It’s been a really rough week.
I’ve hesitated to write about it for several reasons:
a) I’d probably start crying, and I’ve cried enough at the office this week.
b) It would make this feel more realistic.
and c) I hate sounding like a Negative Nancy online. That’s what most blogs seem to be used for — to whine and complain. And I never wanted this site to become a festival of complaining.
But, it’s been tough.
Thanks to my incredibly understanding and wise boyfriend, compassionate sister, and encouraging parents, I am halfway done with my third week — taking this one day at a time.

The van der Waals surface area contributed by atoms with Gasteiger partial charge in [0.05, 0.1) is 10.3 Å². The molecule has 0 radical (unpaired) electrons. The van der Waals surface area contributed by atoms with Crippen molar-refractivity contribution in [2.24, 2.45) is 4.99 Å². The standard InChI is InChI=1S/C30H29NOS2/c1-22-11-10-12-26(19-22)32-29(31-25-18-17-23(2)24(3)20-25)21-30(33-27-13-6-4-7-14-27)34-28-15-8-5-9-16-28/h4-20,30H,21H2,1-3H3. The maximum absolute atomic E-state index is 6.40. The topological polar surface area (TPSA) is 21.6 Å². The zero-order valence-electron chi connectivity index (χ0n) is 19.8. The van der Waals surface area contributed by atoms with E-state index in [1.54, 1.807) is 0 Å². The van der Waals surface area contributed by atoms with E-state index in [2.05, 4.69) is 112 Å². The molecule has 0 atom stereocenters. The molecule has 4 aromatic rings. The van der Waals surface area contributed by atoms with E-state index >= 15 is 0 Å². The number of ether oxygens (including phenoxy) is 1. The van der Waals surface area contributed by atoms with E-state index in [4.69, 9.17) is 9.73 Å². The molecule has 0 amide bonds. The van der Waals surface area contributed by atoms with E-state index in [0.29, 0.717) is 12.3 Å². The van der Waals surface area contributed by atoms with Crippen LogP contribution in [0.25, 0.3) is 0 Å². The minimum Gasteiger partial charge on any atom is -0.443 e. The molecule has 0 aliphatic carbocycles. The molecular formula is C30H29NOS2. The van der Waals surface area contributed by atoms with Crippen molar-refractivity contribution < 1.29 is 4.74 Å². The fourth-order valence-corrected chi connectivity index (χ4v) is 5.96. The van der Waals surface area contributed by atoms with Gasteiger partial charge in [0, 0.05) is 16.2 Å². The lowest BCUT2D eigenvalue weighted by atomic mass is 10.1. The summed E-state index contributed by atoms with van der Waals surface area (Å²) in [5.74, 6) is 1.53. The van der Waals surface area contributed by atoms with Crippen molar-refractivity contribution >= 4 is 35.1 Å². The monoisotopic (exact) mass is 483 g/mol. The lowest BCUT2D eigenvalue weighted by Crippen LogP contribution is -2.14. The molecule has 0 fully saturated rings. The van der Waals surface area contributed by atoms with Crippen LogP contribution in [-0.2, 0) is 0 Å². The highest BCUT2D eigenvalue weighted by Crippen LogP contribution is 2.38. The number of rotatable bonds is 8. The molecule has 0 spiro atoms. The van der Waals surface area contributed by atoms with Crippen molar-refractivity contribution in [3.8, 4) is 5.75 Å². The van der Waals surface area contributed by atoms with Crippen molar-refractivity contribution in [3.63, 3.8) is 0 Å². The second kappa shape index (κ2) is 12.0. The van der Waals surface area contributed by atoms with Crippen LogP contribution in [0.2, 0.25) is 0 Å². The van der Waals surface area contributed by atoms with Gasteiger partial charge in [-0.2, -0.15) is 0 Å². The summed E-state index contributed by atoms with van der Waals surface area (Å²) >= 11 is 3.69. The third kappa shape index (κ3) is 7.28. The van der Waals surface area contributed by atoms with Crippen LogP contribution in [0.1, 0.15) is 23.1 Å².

While Skyping with my parents, my father said to me: “Lauren, sometimes failure simply means a revelation, not that you didn’t succeed.”
And I’ve had a lot of revelations this week.
I’d always thought that I was a bit of a restless soul, feeling wanderlust, desiring to see the world. I felt a void in my life that needed to be filled and I thought that travel and new experiences would fill that.
Instead, I arrived more empty that I thought possible.
But God’s been filling me up, encouraging me in the most amazing ways. Today as I was driving to work, I saw a sign in English with a bible verse on it. This was amazing for two reasons:
a) I’ve never seen it before, and I’ve been riding the same route for two weeks
b) It was in English. Hardly anything is in English.
“Whatever you do, work at it with all your heart, as working for the Lord, not for human masters.” Colossians 3:23